Time has stood still for over 100 years at Queens’ Eddie’s Sweet Shop. The old-school soda fountain gets its charm from the wooden stools that shakily spin over the mosaic tiled floor, coupled with the locals who have been coming here since they were kids. All the ice cream (and most of the toppings) is made in-house (the tangy clouds of whipped cream are hand-whipped), and is straight out of another era: thick hot fudge and strawberry sauce are generously applied to scoops, while milkshakes whir and floats plop behind the counter. Perch yourself at the counter and treat yourself to one of the massive, overflowing sundaes, served in a silver tin cup.
Prospect Heights, Sunset Park, and Downtown Brooklyn
Eco-conscious, Brooklyn-based creamery Blue Marble not only boasts an ethical operation, it also uses all-premium ingredients (like organic dairy from upstate NY cows and fair-trade chocolate). The flavors are mostly the basics -- “elementals,” as founders Jennifer Dundas and Alexis Miesen like to call them -- along with a couple of elevated classics, like Mexican Chocolate and Midnight Mint Cookie. During the summer, Blue Marble sets up ice cream carts at Brooklyn Flea, Pier 6 (at Brooklyn Bridge Park), and Governors Island, so you can get your fix almost anywhere.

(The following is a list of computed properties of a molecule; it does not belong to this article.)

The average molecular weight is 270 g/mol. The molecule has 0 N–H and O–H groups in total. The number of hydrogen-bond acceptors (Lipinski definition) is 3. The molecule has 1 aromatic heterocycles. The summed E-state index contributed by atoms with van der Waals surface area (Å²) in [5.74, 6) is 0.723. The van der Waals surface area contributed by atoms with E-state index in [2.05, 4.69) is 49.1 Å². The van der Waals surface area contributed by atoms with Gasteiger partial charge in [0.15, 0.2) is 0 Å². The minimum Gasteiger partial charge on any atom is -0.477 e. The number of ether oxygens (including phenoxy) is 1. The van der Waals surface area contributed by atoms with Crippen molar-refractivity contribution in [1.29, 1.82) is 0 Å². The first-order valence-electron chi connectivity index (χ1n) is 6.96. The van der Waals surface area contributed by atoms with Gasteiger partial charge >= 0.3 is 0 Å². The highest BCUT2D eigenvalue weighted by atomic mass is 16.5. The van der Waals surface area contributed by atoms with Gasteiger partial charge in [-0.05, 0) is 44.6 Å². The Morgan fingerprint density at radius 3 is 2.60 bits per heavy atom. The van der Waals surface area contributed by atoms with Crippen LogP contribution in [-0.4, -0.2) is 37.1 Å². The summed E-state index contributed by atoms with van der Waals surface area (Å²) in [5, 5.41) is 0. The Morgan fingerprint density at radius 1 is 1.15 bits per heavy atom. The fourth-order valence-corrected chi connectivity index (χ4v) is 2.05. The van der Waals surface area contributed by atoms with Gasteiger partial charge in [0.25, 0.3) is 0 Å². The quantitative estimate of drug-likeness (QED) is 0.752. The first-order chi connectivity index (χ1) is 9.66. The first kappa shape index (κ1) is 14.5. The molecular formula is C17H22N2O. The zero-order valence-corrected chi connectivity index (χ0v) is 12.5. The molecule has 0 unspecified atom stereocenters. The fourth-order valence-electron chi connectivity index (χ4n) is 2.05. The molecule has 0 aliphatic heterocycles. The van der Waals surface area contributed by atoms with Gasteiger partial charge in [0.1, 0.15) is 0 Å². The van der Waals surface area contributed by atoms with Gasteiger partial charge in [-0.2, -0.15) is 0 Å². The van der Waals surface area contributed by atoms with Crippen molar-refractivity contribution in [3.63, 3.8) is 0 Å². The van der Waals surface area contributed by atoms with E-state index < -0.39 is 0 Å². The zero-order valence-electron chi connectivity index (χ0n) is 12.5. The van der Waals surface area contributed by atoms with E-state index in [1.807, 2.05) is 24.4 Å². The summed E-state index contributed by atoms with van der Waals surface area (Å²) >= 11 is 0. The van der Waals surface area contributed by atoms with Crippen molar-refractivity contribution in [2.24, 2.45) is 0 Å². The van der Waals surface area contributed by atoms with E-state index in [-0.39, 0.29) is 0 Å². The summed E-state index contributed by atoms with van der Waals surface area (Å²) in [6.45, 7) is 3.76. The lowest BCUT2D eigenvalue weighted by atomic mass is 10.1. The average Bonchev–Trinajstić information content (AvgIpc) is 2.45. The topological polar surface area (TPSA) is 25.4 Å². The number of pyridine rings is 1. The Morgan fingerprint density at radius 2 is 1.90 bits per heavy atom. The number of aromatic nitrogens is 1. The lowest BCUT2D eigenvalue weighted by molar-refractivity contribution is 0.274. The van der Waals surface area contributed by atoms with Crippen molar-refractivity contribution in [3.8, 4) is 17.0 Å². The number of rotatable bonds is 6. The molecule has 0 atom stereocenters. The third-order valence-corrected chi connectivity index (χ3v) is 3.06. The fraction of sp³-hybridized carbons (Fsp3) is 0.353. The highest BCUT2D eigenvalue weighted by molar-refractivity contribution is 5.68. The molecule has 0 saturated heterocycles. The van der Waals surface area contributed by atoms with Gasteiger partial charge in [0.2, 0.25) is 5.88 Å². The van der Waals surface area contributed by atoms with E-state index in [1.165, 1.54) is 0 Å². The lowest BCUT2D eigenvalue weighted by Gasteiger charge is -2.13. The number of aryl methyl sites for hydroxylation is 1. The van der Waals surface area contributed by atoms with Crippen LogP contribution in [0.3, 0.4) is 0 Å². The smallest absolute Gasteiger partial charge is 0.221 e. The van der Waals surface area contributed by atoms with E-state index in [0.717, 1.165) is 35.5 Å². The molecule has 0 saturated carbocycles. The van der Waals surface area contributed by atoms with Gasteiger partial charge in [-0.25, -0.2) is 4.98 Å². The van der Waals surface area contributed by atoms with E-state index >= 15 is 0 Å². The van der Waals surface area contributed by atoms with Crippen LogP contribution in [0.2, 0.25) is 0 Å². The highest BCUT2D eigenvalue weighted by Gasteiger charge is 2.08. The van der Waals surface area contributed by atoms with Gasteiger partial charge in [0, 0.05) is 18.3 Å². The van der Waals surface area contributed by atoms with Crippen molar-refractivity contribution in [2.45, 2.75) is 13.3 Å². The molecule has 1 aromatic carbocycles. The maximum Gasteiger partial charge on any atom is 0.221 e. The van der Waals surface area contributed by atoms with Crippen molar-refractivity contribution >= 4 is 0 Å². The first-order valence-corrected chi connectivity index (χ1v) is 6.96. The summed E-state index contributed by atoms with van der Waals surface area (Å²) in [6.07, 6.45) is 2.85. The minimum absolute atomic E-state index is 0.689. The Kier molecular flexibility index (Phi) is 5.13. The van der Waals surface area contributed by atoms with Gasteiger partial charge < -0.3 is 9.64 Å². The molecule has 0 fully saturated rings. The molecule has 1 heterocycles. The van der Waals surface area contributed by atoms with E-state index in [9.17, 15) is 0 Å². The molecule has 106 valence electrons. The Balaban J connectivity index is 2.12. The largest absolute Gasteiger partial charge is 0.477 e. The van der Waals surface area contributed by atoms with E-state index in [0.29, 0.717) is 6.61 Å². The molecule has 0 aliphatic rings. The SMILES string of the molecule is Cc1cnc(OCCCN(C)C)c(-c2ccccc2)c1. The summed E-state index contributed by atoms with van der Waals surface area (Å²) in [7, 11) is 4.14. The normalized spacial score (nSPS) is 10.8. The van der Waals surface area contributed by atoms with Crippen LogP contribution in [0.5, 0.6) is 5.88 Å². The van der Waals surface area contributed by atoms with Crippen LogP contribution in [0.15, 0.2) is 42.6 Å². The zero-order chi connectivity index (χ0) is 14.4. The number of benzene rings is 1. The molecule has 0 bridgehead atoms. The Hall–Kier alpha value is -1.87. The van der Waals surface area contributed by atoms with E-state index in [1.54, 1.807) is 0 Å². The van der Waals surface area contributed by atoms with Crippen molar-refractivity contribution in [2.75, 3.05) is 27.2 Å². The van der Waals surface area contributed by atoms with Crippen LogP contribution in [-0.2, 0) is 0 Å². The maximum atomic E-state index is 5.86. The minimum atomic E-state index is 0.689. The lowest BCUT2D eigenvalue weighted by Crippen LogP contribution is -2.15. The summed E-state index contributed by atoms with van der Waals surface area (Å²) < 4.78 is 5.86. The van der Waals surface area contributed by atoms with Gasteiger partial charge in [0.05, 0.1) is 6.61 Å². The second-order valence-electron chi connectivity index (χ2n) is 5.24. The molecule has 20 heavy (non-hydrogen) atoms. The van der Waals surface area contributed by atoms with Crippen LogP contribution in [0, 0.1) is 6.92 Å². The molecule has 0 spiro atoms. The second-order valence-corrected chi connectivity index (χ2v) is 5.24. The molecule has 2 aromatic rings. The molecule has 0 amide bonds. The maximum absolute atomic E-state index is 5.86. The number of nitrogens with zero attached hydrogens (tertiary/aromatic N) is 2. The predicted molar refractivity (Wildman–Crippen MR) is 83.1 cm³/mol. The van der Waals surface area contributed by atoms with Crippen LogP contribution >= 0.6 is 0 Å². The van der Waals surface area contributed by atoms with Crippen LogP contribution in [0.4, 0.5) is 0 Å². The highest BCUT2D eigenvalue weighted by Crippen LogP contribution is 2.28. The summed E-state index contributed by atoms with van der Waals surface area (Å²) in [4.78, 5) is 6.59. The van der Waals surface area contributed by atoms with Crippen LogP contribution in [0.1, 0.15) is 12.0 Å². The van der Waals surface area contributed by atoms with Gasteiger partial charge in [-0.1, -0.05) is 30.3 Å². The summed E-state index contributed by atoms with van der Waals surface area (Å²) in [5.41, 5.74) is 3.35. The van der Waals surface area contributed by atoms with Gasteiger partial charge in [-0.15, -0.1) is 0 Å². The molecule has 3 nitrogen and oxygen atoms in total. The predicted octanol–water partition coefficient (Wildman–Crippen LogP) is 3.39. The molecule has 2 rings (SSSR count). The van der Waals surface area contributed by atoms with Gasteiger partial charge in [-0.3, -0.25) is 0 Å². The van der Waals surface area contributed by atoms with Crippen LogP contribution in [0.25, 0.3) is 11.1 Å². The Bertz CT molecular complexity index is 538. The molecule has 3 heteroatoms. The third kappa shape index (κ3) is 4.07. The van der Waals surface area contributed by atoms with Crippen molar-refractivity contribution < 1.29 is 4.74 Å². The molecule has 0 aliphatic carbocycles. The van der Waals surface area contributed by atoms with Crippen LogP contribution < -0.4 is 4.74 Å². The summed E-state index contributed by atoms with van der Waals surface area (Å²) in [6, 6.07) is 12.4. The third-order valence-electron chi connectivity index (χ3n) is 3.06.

Lower East Side
Morgenstern’s is probably best known for its ridiculously priced, $20 King Kong Banana Split (made with bananas, five scoops of ice cream, sesame caramel, pineapple, and Luxardo) and elaborate flavors like Black Coconut Ash (which yes, will turn your mouth black), but it’s the reinvented classics that are actually worth seeking out. Here, there’s no such thing as a simple vanilla; instead, there’s Bourbon Vanilla, or Madagascar Vanilla, or Rose Milk. Coffee flavors range from Vietnamese Coffee dripping in condensed milk to a nutty hazelnut version. And rest assured, all are priced at a far more reasonable $5.50-9.50.
Mexico native Fany Gerson (formerly of Rosa Mexicano and Eleven Madison Park) started La Newyorkina as a humble stand selling paletas (creamy, fruity, or spicy Mexican-style ice pops) at Hester Street Market, before it became a full-fledged ice cream shop. The star of the menu, the nieve de garrafa, are traditional, handmade Mexican ice creams (like tres leches and horchata) that get topped with garnishes like spicy candied mangoes and pumpkin seed brittle.